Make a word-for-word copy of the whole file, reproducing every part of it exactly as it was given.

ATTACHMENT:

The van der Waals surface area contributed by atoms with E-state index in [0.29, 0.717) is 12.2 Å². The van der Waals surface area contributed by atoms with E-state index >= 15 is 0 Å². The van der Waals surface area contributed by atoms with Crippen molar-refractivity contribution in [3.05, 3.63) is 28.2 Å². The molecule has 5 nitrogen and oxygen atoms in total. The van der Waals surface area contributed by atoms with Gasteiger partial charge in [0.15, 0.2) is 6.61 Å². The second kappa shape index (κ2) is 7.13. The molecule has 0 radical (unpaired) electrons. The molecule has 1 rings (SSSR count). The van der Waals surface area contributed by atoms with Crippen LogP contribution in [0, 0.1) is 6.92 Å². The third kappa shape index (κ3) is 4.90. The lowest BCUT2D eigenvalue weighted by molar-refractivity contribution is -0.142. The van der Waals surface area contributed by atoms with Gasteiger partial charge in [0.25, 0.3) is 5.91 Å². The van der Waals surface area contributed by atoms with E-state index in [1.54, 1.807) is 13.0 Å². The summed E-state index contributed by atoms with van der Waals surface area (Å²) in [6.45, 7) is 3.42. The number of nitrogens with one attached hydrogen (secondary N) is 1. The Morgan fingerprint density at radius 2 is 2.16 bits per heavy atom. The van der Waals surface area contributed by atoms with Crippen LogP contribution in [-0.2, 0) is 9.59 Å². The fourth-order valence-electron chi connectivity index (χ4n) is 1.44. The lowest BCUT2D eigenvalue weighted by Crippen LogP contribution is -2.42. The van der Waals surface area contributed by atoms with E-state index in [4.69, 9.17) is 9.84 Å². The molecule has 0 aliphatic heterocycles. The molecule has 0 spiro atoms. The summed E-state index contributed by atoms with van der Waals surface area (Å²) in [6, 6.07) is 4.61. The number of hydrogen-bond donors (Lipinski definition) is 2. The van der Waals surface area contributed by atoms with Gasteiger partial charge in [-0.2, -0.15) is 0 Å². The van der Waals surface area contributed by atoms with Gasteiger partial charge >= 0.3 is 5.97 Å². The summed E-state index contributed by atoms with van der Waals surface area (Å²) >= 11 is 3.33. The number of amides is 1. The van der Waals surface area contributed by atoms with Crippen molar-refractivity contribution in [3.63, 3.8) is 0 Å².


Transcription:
The van der Waals surface area contributed by atoms with E-state index in [0.29, 0.717) is 12.2 Å². The van der Waals surface area contributed by atoms with E-state index >= 15 is 0 Å². The van der Waals surface area contributed by atoms with Crippen molar-refractivity contribution in [3.05, 3.63) is 28.2 Å². The molecule has 5 nitrogen and oxygen atoms in total. The van der Waals surface area contributed by atoms with Gasteiger partial charge in [0.15, 0.2) is 6.61 Å². The second kappa shape index (κ2) is 7.13. The molecule has 0 radical (unpaired) electrons. The molecule has 1 rings (SSSR count). The van der Waals surface area contributed by atoms with Crippen LogP contribution in [0, 0.1) is 6.92 Å². The third kappa shape index (κ3) is 4.90. The lowest BCUT2D eigenvalue weighted by molar-refractivity contribution is -0.142. The van der Waals surface area contributed by atoms with Gasteiger partial charge in [0.25, 0.3) is 5.91 Å². The van der Waals surface area contributed by atoms with E-state index in [1.54, 1.807) is 13.0 Å². The summed E-state index contributed by atoms with van der Waals surface area (Å²) in [6.45, 7) is 3.42. The number of nitrogens with one attached hydrogen (secondary N) is 1. The Morgan fingerprint density at radius 2 is 2.16 bits per heavy atom. The van der Waals surface area contributed by atoms with Crippen LogP contribution in [-0.2, 0) is 9.59 Å². The fourth-order valence-electron chi connectivity index (χ4n) is 1.44. The lowest BCUT2D eigenvalue weighted by Crippen LogP contribution is -2.42. The van der Waals surface area contributed by atoms with E-state index in [4.69, 9.17) is 9.84 Å². The molecule has 0 aliphatic heterocycles. The molecule has 0 spiro atoms. The summed E-state index contributed by atoms with van der Waals surface area (Å²) in [6, 6.07) is 4.61. The number of hydrogen-bond donors (Lipinski definition) is 2. The van der Waals surface area contributed by atoms with Gasteiger partial charge in [-0.2, -0.15) is 0 Å². The van der Waals surface area contributed by atoms with Gasteiger partial charge >= 0.3 is 5.97 Å². The summed E-state index contributed by atoms with van der Waals surface area (Å²) >= 11 is 3.33. The number of amides is 1. The van der Waals surface area contributed by atoms with Crippen molar-refractivity contribution in [3.63, 3.8) is 0 Å².